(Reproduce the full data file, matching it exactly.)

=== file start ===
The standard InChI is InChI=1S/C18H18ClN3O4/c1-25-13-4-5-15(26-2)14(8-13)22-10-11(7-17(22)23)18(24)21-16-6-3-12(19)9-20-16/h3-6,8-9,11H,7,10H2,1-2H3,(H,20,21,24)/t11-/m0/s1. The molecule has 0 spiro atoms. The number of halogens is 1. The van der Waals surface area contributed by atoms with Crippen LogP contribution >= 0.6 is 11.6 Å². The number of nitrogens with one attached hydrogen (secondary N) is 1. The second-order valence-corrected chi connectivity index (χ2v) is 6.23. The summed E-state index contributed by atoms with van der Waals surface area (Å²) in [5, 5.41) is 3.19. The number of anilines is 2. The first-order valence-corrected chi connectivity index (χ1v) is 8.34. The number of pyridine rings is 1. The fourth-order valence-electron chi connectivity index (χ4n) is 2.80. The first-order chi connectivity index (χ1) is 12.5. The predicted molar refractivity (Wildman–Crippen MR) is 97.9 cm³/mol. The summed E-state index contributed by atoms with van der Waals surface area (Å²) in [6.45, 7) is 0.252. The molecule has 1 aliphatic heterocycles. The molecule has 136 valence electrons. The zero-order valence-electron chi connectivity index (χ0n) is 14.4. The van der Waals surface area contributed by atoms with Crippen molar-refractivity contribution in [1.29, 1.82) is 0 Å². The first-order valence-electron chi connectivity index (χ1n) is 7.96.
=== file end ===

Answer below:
The standard InChI is InChI=1S/C18H18ClN3O4/c1-25-13-4-5-15(26-2)14(8-13)22-10-11(7-17(22)23)18(24)21-16-6-3-12(19)9-20-16/h3-6,8-9,11H,7,10H2,1-2H3,(H,20,21,24)/t11-/m0/s1. The molecule has 0 spiro atoms. The number of halogens is 1. The van der Waals surface area contributed by atoms with Crippen LogP contribution >= 0.6 is 11.6 Å². The number of nitrogens with one attached hydrogen (secondary N) is 1. The second-order valence-corrected chi connectivity index (χ2v) is 6.23. The summed E-state index contributed by atoms with van der Waals surface area (Å²) in [5, 5.41) is 3.19. The number of anilines is 2. The first-order valence-corrected chi connectivity index (χ1v) is 8.34. The number of pyridine rings is 1. The fourth-order valence-electron chi connectivity index (χ4n) is 2.80. The first-order chi connectivity index (χ1) is 12.5. The predicted molar refractivity (Wildman–Crippen MR) is 97.9 cm³/mol. The summed E-state index contributed by atoms with van der Waals surface area (Å²) in [6.45, 7) is 0.252. The molecule has 1 aliphatic heterocycles. The molecule has 136 valence electrons. The zero-order valence-electron chi connectivity index (χ0n) is 14.4. The van der Waals surface area contributed by atoms with Crippen molar-refractivity contribution in [1.29, 1.82) is 0 Å². The first-order valence-electron chi connectivity index (χ1n) is 7.96.